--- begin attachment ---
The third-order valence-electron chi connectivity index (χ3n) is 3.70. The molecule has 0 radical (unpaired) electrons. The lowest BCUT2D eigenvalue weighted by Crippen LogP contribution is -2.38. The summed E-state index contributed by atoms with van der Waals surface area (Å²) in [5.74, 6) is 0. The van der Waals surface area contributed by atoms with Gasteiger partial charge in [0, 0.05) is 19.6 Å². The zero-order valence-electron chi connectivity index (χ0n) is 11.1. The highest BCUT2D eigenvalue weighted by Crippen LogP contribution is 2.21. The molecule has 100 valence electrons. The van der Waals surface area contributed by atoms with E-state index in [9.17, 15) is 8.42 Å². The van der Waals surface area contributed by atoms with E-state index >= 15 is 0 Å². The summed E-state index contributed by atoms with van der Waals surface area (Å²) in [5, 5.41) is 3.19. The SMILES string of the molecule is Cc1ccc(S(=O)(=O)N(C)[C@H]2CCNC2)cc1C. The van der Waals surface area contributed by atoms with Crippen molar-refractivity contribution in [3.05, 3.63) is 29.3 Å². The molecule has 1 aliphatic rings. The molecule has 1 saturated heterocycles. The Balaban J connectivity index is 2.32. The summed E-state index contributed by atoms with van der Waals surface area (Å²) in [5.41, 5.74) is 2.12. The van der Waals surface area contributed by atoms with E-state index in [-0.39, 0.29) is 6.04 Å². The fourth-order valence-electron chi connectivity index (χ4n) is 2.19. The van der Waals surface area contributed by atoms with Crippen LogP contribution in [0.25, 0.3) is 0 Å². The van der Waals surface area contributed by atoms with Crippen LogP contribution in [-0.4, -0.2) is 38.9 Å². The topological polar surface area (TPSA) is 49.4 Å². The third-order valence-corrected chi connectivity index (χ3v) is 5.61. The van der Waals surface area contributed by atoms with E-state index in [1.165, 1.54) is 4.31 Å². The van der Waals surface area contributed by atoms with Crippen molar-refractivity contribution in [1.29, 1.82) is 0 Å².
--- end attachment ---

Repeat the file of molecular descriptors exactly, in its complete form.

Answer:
The third-order valence-electron chi connectivity index (χ3n) is 3.70. The molecule has 0 radical (unpaired) electrons. The lowest BCUT2D eigenvalue weighted by Crippen LogP contribution is -2.38. The summed E-state index contributed by atoms with van der Waals surface area (Å²) in [5.74, 6) is 0. The van der Waals surface area contributed by atoms with Gasteiger partial charge in [0, 0.05) is 19.6 Å². The zero-order valence-electron chi connectivity index (χ0n) is 11.1. The highest BCUT2D eigenvalue weighted by Crippen LogP contribution is 2.21. The molecule has 100 valence electrons. The van der Waals surface area contributed by atoms with E-state index in [9.17, 15) is 8.42 Å². The van der Waals surface area contributed by atoms with E-state index >= 15 is 0 Å². The summed E-state index contributed by atoms with van der Waals surface area (Å²) in [5, 5.41) is 3.19. The SMILES string of the molecule is Cc1ccc(S(=O)(=O)N(C)[C@H]2CCNC2)cc1C. The van der Waals surface area contributed by atoms with Crippen molar-refractivity contribution in [3.05, 3.63) is 29.3 Å². The molecule has 1 aliphatic rings. The molecule has 1 saturated heterocycles. The Balaban J connectivity index is 2.32. The summed E-state index contributed by atoms with van der Waals surface area (Å²) in [5.41, 5.74) is 2.12. The van der Waals surface area contributed by atoms with E-state index in [-0.39, 0.29) is 6.04 Å². The fourth-order valence-electron chi connectivity index (χ4n) is 2.19. The van der Waals surface area contributed by atoms with Crippen LogP contribution in [0.25, 0.3) is 0 Å². The van der Waals surface area contributed by atoms with Crippen LogP contribution in [-0.4, -0.2) is 38.9 Å². The topological polar surface area (TPSA) is 49.4 Å². The third-order valence-corrected chi connectivity index (χ3v) is 5.61. The van der Waals surface area contributed by atoms with E-state index in [1.165, 1.54) is 4.31 Å². The van der Waals surface area contributed by atoms with Crippen molar-refractivity contribution in [1.29, 1.82) is 0 Å².